Benji yells something but I’m shaking and I can’t see him with my eyes closed and breath shallow and racing. Hamburger is somewhere below me, sniffing at my feet, his body opalescent, hair an ivory glow. But I can’t tell if I’m dreaming, if he’s just a figure printed on my eyelids by my wild imagination.
I clutch the bough of the tree. I can feel my Grandmother; she’s a leaf, my knitted sweater, the spindly threads of the spider web. She sits in the tree branches, breathes on my ear, secretly holding a mountain of guilt. I can hear the ice cracking under those boys’ feet. When Grandma used to sit looking into her mug of lukewarm tea, I wonder if she imagined the sound of their shoes slipping, if they fell onto their bums before the ice broke. Did they scream? Or did the frozen water shock them before they could cry for help?
When we talked about death, Grandma never said much. I saw her as a superstitious old-woman, slightly annoying and a little silly, but at least she made shortbread with just the right amount of crystal sugar on top. I never knew about the boys. It was something Grandma’d only let slip once, just a brief mention of the anniversary of their deaths. She’d told Laurel’s mother about it, been checking the days in her diary for the next dentist appointment. It became a quiet secret in the family, something never mentioned in front of Grandma’s sharp ears. Grandma was nosy, at least that’s what mum said.
Whenever I’d go over to Grandma’s, if I’d even been around a smoker, she’d be on to me. “Is that smoke? Have you been smoking?” Her slightly bent nose would sniff me as soon as I’d kicked off my shoes, shaken my head, told her it must be the smell of some smoker at the bus stop. She’d wrinkle her nose, slightly suspicious, then move her blue eyes from me to the kitchen, where I’d follow her in and she’d make a cup of tea and offer me one of her homemade sugary shortbreads from the old French Crepes dentelles Les Gavottes metal biscuit tin on the shelf above the oven. The tin had that perfect metal snap, with shiny internal bends and the slight whine of the hinges as it opened. Grandma’s kitchen held a number of unique items like that biscuit tin; boxes filled with buttons she’d collected over her forty-plus years of motherhood; garlic hanging from old ropes hooked over nails hammered into cupboard doors; a rocking chair in the corner with a crocheted blanket over the shoulder and a small embroidered pillow reading Not So Quietly.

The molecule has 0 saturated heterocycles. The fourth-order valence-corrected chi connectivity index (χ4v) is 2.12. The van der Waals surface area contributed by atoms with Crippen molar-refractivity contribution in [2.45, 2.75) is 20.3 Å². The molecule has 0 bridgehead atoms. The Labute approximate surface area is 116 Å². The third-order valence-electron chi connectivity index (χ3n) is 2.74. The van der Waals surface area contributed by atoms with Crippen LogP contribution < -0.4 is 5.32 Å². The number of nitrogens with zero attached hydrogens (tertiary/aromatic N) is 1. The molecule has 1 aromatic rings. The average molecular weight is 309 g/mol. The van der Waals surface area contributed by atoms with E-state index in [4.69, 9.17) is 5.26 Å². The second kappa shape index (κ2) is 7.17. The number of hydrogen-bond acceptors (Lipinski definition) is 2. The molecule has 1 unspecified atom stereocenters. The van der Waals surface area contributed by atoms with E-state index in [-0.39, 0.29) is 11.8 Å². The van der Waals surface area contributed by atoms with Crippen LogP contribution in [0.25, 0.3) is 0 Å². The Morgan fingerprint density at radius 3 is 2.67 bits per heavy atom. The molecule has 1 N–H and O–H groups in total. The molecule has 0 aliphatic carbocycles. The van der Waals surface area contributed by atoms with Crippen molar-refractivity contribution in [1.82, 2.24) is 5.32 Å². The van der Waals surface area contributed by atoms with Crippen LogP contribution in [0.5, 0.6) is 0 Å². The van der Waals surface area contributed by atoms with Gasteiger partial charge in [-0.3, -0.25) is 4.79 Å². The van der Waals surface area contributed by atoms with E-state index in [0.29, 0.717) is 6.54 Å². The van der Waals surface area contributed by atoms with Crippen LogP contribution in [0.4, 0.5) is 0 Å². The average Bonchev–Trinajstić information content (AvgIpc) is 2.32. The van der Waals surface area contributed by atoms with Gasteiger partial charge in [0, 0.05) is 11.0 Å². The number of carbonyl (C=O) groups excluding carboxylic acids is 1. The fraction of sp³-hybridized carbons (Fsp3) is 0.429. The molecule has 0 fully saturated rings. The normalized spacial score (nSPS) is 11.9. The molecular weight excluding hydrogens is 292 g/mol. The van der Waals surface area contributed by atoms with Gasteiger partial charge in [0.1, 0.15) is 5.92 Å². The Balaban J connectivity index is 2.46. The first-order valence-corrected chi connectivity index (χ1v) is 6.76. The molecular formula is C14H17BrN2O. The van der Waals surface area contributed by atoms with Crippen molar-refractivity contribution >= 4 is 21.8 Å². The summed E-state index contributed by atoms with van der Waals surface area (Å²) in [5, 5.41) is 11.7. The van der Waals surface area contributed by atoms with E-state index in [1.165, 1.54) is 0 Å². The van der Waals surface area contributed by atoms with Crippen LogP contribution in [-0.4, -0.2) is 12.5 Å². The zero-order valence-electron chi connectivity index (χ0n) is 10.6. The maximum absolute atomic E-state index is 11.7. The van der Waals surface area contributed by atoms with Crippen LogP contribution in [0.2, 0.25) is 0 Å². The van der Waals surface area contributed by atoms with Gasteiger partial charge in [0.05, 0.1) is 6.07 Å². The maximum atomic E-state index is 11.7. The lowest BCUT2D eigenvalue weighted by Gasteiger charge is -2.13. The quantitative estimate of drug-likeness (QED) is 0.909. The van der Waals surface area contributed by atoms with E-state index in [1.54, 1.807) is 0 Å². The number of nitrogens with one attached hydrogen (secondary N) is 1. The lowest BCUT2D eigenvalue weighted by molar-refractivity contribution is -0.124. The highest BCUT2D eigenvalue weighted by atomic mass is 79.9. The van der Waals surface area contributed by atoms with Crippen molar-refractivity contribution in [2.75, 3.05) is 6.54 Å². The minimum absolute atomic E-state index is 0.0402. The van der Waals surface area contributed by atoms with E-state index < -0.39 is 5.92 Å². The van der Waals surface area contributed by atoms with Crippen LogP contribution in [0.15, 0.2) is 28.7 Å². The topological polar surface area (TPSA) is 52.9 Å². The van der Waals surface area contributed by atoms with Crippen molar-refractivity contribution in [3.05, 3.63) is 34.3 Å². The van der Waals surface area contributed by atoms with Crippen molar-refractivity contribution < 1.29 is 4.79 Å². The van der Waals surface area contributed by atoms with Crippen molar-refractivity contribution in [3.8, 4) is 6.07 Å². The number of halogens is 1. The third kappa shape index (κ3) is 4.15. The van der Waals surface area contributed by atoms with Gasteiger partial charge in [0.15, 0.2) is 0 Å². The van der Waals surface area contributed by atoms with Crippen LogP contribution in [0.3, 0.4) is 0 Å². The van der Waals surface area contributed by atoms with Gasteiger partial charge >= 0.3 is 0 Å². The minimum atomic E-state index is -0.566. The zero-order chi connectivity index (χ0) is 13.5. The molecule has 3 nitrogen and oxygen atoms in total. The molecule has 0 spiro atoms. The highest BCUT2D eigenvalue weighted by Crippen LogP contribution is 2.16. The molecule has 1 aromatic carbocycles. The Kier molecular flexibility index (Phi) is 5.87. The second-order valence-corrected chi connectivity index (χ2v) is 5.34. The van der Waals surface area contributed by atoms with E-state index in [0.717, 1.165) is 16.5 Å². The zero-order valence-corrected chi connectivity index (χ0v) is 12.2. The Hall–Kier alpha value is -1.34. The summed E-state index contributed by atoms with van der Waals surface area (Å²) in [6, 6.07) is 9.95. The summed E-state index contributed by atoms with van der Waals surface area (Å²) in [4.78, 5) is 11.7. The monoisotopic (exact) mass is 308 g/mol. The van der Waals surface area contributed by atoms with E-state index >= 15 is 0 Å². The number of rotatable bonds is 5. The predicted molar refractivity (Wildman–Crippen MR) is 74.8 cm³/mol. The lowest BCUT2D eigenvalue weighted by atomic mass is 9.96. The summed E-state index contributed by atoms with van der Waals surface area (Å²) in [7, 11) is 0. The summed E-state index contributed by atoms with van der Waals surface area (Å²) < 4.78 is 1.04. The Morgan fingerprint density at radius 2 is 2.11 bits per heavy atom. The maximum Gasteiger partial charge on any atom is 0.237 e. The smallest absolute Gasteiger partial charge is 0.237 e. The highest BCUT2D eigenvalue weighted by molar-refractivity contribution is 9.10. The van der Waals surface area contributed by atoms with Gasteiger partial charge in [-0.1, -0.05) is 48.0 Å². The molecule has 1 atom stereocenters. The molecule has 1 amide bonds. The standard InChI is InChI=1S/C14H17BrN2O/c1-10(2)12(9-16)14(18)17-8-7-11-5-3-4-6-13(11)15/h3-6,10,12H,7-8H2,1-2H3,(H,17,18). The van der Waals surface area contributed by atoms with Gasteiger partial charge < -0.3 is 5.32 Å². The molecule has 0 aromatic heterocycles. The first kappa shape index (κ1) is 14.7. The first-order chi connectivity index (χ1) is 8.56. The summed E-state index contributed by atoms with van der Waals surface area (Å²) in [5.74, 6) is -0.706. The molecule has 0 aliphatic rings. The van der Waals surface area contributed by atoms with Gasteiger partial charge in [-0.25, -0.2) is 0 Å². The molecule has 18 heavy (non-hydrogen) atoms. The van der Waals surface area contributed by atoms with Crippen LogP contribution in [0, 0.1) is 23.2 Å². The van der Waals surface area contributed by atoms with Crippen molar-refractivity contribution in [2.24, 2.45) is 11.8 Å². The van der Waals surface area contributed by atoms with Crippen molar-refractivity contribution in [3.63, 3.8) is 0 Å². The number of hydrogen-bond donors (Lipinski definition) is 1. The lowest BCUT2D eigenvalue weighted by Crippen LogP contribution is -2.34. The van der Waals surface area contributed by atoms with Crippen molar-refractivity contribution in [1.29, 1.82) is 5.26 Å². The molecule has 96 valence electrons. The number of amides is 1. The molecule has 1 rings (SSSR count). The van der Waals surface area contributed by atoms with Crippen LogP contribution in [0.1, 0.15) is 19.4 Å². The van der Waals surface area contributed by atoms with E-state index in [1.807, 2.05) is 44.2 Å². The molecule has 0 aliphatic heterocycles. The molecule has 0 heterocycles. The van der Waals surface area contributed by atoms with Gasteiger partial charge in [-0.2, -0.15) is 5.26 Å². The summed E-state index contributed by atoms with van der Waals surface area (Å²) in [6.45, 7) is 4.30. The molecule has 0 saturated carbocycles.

She’d hand me a cup of tea, made with fresh tea leaves she’d bought at the small Hua Xing Chinese Supermarket where she’d talk to the older cashier on Wednesdays who liked to read palms over the oak-wood counter that smelled like green tea and oyster sauce. Once I went with Benji to the Chinese Supermarket, stood in front of green shelves racked with jars of sauces in glass bottles—pad thai, sweet and sour, hot chili—and colourful packets of noodles and ready-made meals in round plastic containers. Benji wasn’t as interested in the microwave meals; he wanted the strange sweeties wrapped in cartoon character packaging, the rolls of crumbly pink wafers and packets of chocolates or plastic containers with multi-coloured coconut cookies. Grandma bought him them, sometimes, when she was feeling generous--usually after a positive bit of fortune telling.
I grab onto Benji, but he is looking up at the shaking leaves with a slack jaw. I tremble under the murmur of leaves, closing my eyes until the sound is magnified tenfold and my breath becomes a distant, disconnected sound. I think of Granny. I think of her long, bony hands; her streaky grey hair; her golden wedding ring, looser on her shrunken, older fingers. I remember her tea, its winding peppermint scent; smell the strange aroma of dried rosemary branches in her kitchen and dusty cupboards of old spices. I think that losing her hurts, that it builds a lump in my throat that I didn’t even know was there until I’m standing here with my hairs sticking up and skin mottled cold. I wonder if Granny felt this lump in her throat. Did she feel the boys, whispering in her ear, leaving her with trembling hands?
I think that, somehow, this pain, this lump, is also pressing in my chest; heavy and forcing my heart to beat louder and livelier. It sends blood rushing through my ears and causes my tongue to dry to the roof of my mouth. It sends my eyes spinning, trying to find the spiraling silver spirit of Granma amongst the shaking Autumn leaves. Instead, all I feel is the steady pumping of blood, the sweeping arms of the wind, and the hand of Benji tugging on my sleeve.
BETH MORROW is a senior creative writing major at Interlochen Arts Academy from Edinburgh, Scotland. She has received two Gold Keys and one Silver Key from Scholastic Art and Writing Awards. Her work is often inspired by the idea of place, and she enjoys finding inspiration amongst cups of herbal tea, silly dances, and long conversations over dinner with friends.